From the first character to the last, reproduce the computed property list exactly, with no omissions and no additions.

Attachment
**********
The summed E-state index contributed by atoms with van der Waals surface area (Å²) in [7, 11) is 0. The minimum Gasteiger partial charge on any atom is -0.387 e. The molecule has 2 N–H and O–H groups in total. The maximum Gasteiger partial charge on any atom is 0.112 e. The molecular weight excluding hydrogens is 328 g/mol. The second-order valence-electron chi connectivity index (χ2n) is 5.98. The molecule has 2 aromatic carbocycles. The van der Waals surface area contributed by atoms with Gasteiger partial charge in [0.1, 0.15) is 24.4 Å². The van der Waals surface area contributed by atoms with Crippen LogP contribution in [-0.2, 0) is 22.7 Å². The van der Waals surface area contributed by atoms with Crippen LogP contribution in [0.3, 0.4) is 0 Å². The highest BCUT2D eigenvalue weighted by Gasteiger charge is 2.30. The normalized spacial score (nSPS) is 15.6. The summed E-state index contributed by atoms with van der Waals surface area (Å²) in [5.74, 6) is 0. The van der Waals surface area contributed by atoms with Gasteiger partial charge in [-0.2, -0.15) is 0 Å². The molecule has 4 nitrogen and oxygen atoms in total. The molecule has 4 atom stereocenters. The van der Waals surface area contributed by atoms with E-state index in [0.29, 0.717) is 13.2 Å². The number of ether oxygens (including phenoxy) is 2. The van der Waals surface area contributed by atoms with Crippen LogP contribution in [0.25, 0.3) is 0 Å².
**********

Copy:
The summed E-state index contributed by atoms with van der Waals surface area (Å²) in [7, 11) is 0. The minimum Gasteiger partial charge on any atom is -0.387 e. The molecule has 2 N–H and O–H groups in total. The maximum Gasteiger partial charge on any atom is 0.112 e. The molecular weight excluding hydrogens is 328 g/mol. The second-order valence-electron chi connectivity index (χ2n) is 5.98. The molecule has 2 aromatic carbocycles. The van der Waals surface area contributed by atoms with Gasteiger partial charge in [0.1, 0.15) is 24.4 Å². The van der Waals surface area contributed by atoms with Crippen LogP contribution in [-0.2, 0) is 22.7 Å². The van der Waals surface area contributed by atoms with Crippen LogP contribution in [0.3, 0.4) is 0 Å². The highest BCUT2D eigenvalue weighted by Gasteiger charge is 2.30. The normalized spacial score (nSPS) is 15.6. The summed E-state index contributed by atoms with van der Waals surface area (Å²) in [5.74, 6) is 0. The van der Waals surface area contributed by atoms with Gasteiger partial charge in [-0.2, -0.15) is 0 Å². The molecule has 4 nitrogen and oxygen atoms in total. The molecule has 4 atom stereocenters. The van der Waals surface area contributed by atoms with E-state index in [0.29, 0.717) is 13.2 Å². The number of ether oxygens (including phenoxy) is 2. The van der Waals surface area contributed by atoms with Crippen LogP contribution in [0.25, 0.3) is 0 Å².